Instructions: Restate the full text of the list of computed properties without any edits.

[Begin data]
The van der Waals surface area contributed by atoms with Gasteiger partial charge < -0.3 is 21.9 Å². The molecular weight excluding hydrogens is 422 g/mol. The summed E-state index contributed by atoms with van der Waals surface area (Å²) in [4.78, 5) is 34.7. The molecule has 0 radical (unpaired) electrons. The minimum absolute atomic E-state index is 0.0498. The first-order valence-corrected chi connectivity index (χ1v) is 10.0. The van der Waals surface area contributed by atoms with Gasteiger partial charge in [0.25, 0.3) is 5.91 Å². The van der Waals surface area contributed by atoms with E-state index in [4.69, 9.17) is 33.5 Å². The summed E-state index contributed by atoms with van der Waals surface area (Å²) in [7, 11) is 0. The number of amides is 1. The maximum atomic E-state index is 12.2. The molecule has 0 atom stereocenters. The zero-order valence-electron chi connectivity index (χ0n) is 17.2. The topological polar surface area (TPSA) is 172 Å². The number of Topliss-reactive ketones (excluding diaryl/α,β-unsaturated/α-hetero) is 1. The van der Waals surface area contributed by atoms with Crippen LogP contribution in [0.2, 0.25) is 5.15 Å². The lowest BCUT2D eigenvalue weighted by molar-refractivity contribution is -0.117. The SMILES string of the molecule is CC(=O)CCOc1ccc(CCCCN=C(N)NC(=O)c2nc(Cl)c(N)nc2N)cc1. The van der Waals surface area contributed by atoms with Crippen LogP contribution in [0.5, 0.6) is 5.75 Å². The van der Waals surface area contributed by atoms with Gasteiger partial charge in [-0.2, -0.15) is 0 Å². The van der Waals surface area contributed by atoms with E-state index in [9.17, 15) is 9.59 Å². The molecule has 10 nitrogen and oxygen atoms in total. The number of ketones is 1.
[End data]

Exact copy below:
The van der Waals surface area contributed by atoms with Gasteiger partial charge < -0.3 is 21.9 Å². The molecular weight excluding hydrogens is 422 g/mol. The summed E-state index contributed by atoms with van der Waals surface area (Å²) in [4.78, 5) is 34.7. The molecule has 0 radical (unpaired) electrons. The minimum absolute atomic E-state index is 0.0498. The first-order valence-corrected chi connectivity index (χ1v) is 10.0. The van der Waals surface area contributed by atoms with Gasteiger partial charge in [0.25, 0.3) is 5.91 Å². The van der Waals surface area contributed by atoms with E-state index in [4.69, 9.17) is 33.5 Å². The summed E-state index contributed by atoms with van der Waals surface area (Å²) in [7, 11) is 0. The number of amides is 1. The maximum atomic E-state index is 12.2. The molecule has 0 atom stereocenters. The zero-order valence-electron chi connectivity index (χ0n) is 17.2. The topological polar surface area (TPSA) is 172 Å². The number of Topliss-reactive ketones (excluding diaryl/α,β-unsaturated/α-hetero) is 1. The van der Waals surface area contributed by atoms with Crippen LogP contribution in [0.2, 0.25) is 5.15 Å². The lowest BCUT2D eigenvalue weighted by molar-refractivity contribution is -0.117. The SMILES string of the molecule is CC(=O)CCOc1ccc(CCCCN=C(N)NC(=O)c2nc(Cl)c(N)nc2N)cc1. The van der Waals surface area contributed by atoms with Crippen LogP contribution in [0.5, 0.6) is 5.75 Å². The van der Waals surface area contributed by atoms with Gasteiger partial charge in [-0.2, -0.15) is 0 Å². The van der Waals surface area contributed by atoms with E-state index in [9.17, 15) is 9.59 Å². The molecule has 10 nitrogen and oxygen atoms in total. The number of ketones is 1.